I am a fortunate individual. Fortunate enough to have passed through the pearly gates of central government institutes for my medical graduation and dermatology residency. Fortunate enough to see, on a first-hand basis, the chaotic madness that prevails, therein, and the knowledge and experience that it bestows. My tryst with institutions began at the very start of this millennium, with my graduate college, set against the backdrop of the hallowed Bhairoba Nala in Poona, following which I was commissioned into the Indian Air Force under the Army Medical Corps. I had the proud privilege of serving the nation, and completing my post graduation from the southern tip of Bombay, in the 11 years that ensued.
It is here, that (I firmly believe) the foundation stone was laid down. I vividly remember excerpts and anecdotes from the best minds in the field and nation, literally spoon-fed to us, as hand-me-downs . Alas, for all those who knew and know me, I puffed and pigged away most of that passed down, pre-digested knowledge. What I did manage to do, however, was to learn to use my head. Like literally. Grasp things at a conceptual level. Analyze the hell out of things, concepts, and later, relationships and life, per se. But getting used to deploying my neurons and thinking, no matter what the scenario and situation, is the single most significant habit I picked up.
This habit continued whilst I was in uniform, across the five postings that I had, over a span of eight years. With a (slightly) more structured life and a regimen of sorts, I found even more time to keep my grey cells engaged, and the white ones integrated. I yearned for mental stimulation of varying kinds, at varying echelons, with officers and airmen from other branches – flyers, administrators, aeronautical engineers, medical specialists, radio operators, airframe fitters, logisticians and the likes. And the day I felt that I could no longer derive that, I moved to the civvy street, on completion of my military engagement.
My next venture was into private practice, which was an ephemeral one, and for the first time in many years, I realised how challenging solitary practice can be. Right from owning equipment to man-management, structural and infrastructural liabilities to simply relying (wholly and solely) on yourself for diagnosis and management, takes a lot of getting used to. Fleeting, I moved to a semi-government, municipal teaching hospital, where I have been ever since, even as I write this blog.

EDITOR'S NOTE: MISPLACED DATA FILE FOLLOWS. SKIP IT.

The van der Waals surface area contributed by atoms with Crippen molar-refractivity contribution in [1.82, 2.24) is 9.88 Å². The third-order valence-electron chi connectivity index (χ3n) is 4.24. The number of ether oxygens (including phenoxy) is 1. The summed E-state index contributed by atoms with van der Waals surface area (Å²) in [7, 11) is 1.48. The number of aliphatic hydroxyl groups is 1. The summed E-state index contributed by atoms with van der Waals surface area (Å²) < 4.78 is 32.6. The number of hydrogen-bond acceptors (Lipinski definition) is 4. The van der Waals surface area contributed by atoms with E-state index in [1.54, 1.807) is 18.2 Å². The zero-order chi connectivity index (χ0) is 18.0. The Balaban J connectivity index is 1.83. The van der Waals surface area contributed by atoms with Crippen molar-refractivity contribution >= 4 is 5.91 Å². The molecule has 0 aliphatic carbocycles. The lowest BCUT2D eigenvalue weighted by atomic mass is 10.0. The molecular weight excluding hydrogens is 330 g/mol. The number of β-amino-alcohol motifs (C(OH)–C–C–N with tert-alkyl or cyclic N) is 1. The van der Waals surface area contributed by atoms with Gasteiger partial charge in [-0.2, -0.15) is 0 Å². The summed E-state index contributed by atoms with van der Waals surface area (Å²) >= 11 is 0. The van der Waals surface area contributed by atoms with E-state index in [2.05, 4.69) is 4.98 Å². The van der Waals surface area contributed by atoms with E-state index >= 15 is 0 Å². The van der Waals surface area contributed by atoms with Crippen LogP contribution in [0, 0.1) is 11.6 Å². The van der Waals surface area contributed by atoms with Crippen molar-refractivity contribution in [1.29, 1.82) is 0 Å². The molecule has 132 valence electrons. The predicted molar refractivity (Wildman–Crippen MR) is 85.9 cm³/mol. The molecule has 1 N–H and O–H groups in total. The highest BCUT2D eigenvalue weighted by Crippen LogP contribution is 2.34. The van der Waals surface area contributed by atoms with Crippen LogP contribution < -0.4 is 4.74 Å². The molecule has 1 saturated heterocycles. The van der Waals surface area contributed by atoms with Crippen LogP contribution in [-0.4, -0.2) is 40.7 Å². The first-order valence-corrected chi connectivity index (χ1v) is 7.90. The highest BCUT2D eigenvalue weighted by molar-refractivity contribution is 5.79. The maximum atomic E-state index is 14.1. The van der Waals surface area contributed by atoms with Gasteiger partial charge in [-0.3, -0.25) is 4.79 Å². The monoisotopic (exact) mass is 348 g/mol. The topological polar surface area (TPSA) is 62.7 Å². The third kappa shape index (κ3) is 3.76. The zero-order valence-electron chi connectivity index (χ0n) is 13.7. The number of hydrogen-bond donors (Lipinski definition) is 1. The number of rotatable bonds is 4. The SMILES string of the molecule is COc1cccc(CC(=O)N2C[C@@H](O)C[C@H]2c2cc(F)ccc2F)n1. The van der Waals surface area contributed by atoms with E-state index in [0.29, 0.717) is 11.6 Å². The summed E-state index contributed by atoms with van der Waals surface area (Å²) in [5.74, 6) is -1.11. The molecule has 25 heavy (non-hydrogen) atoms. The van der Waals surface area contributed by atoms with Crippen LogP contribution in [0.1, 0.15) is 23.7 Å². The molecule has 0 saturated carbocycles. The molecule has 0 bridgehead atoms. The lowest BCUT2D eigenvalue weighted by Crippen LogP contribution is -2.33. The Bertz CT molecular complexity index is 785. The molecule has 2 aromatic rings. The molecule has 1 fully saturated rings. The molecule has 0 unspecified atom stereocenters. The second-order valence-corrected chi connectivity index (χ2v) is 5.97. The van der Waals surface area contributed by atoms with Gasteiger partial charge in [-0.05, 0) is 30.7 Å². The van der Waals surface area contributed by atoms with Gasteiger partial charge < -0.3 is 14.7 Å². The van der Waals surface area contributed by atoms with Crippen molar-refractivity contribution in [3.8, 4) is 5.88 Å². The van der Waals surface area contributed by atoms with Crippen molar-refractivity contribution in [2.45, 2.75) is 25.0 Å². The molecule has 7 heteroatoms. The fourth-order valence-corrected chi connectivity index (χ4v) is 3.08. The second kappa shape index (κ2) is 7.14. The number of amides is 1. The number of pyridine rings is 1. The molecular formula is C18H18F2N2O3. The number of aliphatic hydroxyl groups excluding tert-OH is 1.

It is here that I continue to be challenged, where I ‘unlearn, learn and relearn’ (quoted by an eminent instructor during my training) on a daily basis. The first week that I got inducted here as faculty, truly proved to me why, I was here in the first place. I slipped into a heating argument regarding the molecular weight of a common autologous blood extract that we routinely inject, its lipophilicity and it’s inability to achieve its target depth, without the use of a chemical or physical enhancer. And all this, being demonstrated, by my department head, on a juicy red apple! This in-depth knowledge, ‘getting-to-the-bottom-of-things-attitude’, and over-simplification, is what I have come to crave. And that is precisely why government setups always have, and still continue to charm me!
Disclaimer – This is an extremely personal and pointed rant. This is, by no means, an ignominy of anyone or any organization. I wish to place on record, that I spent a considerable amount of time stationed in peripheral bases, with a meagre 14 months in a tertiary hospital. For everyone who knows me personally, knows that I am a by-product, exclusively, of the services, for and to which, I shall forever be in debt. I know of people, far brilliant and accomplished than I shall ever be, in the organizations I left behind, who challenge themselves, their superiors and subordinates alike, every single day. The same goes for my friends and colleagues in private practice. I, myself, as a matter of fact, have a limited and exceedingly humble private practice.